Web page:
Employee accuses Costco of gender bias

650 women overlooked for promotions, suit says

August 18, 2004|By BLOOMBERG NEWS

SAN FRANCISCO - An assistant manager at Costco Wholesale Corp., the largest U.S. warehouse-club chain, accused the company of discriminating against female workers by failing to promote as many as 650 women to high-paying management jobs.

Shirley "Rae" Ellis said in a lawsuit filed yesterday in U.S. District Court in San Francisco that Costco doesn't post or advertise store manager jobs. She is seeking class action status for the lawsuit, which would enable all 650 workers to sue as a group.

"We generally post all positions," said Bob Nelson, a spokesman for Costco. "That's not to say that every single job gets posted."

Issaquah, Wash.-based Costco, which has 78,000 U.S. employees, joins Wal-Mart Stores Inc. in facing allegations that it doesn't promote women for some management jobs.

Wal-Mart, the world's largest retailer, is defending a sex-bias lawsuit accusing it of paying women less than men and offering female workers fewer promotions. Wal-Mart has 1.2 million U.S. employees.

"There is no clearer example of a glass ceiling than how Costco promotes workers into assistant manager and general manager positions," Brad Seligman, an attorney for Ellis, said in an e-mailed statement. Seligman also represents workers in the Wal-Mart lawsuit.

Costco's shares rose 44 cents to close at $41.26 yesterday. They have increased 33 percent in the past 12 months. Increased sales of gasoline and food helped boost third-quarter earnings 29 percent to $198.7 million from $153.8 million a year ago, the company reported in May.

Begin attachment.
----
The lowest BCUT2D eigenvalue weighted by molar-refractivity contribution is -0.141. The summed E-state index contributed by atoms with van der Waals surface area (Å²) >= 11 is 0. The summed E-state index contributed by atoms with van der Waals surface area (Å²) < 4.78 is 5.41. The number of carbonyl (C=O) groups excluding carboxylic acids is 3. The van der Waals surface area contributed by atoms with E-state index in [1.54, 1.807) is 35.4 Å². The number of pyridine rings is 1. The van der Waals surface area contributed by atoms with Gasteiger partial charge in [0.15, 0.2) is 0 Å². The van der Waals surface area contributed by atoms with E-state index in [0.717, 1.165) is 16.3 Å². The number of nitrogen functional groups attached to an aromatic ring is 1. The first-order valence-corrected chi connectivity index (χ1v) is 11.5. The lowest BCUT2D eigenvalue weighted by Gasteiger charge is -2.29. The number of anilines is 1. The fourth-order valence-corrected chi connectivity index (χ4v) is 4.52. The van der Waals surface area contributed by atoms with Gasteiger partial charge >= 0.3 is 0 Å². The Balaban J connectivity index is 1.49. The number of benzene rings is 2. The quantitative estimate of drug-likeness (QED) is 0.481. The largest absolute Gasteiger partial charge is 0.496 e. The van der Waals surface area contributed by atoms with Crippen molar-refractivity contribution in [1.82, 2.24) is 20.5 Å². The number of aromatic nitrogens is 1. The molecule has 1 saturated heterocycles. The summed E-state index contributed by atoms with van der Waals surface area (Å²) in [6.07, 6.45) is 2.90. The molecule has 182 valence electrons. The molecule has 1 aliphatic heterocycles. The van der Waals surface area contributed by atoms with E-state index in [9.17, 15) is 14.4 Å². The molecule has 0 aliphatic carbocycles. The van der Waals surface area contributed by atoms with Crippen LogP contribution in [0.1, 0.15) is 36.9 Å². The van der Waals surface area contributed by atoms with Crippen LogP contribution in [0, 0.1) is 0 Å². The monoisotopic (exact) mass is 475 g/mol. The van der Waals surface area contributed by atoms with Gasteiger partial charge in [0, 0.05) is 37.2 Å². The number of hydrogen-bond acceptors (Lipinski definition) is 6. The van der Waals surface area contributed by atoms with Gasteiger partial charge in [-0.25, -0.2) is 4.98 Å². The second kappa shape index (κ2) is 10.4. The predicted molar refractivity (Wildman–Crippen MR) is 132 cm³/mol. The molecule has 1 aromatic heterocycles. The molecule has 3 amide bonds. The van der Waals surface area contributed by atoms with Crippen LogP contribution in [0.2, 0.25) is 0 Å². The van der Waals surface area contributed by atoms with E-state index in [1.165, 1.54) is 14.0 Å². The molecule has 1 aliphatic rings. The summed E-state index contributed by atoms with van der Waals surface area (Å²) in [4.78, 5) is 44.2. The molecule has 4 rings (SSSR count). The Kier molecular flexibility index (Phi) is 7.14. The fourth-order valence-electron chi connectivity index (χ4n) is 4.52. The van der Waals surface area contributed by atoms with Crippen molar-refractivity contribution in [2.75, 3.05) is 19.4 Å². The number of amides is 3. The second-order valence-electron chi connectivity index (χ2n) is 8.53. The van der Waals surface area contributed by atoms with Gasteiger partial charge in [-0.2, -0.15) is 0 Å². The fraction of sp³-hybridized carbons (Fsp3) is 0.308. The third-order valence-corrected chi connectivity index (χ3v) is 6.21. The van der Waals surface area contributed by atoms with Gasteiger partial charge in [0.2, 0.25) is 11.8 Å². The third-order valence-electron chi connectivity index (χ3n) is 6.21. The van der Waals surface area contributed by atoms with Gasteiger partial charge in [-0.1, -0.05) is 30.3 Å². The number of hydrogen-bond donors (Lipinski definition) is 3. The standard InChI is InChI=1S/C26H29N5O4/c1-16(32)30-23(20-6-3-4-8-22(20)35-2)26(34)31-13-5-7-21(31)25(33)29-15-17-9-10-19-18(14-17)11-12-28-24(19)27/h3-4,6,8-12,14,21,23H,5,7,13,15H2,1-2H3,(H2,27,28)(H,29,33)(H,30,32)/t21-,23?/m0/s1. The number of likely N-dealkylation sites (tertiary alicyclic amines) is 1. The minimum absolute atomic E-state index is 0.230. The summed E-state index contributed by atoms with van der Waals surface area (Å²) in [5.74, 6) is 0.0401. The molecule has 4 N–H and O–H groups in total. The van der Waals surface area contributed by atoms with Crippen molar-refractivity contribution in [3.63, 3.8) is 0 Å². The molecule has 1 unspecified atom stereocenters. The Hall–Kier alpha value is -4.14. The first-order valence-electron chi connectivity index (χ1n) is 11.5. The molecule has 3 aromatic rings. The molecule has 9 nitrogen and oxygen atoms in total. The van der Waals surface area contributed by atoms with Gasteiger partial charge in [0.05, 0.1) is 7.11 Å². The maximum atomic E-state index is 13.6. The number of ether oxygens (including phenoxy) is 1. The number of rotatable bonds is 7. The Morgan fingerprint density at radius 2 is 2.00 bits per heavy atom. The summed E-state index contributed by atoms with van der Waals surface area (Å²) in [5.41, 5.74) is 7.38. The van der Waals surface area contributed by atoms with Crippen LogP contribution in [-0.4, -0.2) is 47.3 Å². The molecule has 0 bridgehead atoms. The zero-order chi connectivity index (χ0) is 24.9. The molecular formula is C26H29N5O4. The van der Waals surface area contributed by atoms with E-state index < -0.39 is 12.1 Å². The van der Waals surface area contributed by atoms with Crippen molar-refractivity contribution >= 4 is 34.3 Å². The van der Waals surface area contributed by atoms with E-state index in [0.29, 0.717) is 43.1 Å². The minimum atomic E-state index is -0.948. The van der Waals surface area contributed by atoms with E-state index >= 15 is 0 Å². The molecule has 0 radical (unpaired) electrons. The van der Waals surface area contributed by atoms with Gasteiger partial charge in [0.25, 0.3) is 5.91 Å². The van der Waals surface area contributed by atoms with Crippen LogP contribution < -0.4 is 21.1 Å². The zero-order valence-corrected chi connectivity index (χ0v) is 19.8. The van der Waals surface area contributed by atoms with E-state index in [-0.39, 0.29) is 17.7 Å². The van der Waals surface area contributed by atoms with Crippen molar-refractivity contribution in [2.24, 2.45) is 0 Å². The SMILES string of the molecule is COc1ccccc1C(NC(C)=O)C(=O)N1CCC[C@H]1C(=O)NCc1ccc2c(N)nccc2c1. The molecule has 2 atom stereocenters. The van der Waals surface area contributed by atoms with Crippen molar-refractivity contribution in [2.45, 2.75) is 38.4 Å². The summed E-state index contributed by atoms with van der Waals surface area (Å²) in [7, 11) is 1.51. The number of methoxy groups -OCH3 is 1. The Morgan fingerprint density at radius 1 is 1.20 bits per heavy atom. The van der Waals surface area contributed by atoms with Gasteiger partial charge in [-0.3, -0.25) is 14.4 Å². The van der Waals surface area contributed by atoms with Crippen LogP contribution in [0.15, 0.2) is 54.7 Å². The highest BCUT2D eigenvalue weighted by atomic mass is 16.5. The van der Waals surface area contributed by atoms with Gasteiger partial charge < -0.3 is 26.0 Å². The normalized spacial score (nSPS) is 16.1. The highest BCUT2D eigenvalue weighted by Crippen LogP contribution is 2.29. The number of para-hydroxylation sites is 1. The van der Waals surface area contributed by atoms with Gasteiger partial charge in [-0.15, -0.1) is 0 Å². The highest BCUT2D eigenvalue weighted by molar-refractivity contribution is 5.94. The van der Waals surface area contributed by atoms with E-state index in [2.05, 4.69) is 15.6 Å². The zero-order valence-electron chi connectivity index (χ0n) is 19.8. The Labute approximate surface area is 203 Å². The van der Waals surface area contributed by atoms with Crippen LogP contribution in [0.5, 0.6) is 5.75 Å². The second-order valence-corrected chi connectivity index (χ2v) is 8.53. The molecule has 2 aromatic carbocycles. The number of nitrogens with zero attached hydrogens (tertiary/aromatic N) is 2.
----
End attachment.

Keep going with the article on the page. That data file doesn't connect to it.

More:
Ellis is an assistant manager at a Costco warehouse in Colorado. She said she was denied a promotion to general manager, the highest store position, though she has worked for the company since 1998.

The complaint says that at least 650 current and former Costco female employees were eligible for store management positions, which typically pay as much as $100,000 a year plus stock options.

The lawsuit was filed in California because some of the positions Ellis says she was denied were at stores in that state.

The complaint alleges that promotions to senior store management jobs are based on a "tap on the shoulder" by Costco's operations vice presidents, who all are male. About half of Costco's U.S. employees are women; fewer than 12 percent of all general managers are female, the suit says.

Ellis is seeking back pay and benefits, plus damages. Should employees win class action certification, Costco may be liable for millions of dollars in pay and damages, Seligman said.

Wal-Mart has denied the claims filed against it in 2001. This week, the company won the right to appeal a ruling that gave 1.6 million workers class action status.

Class action certification is more efficient for plaintiffs and provides leverage for negotiating a settlement.

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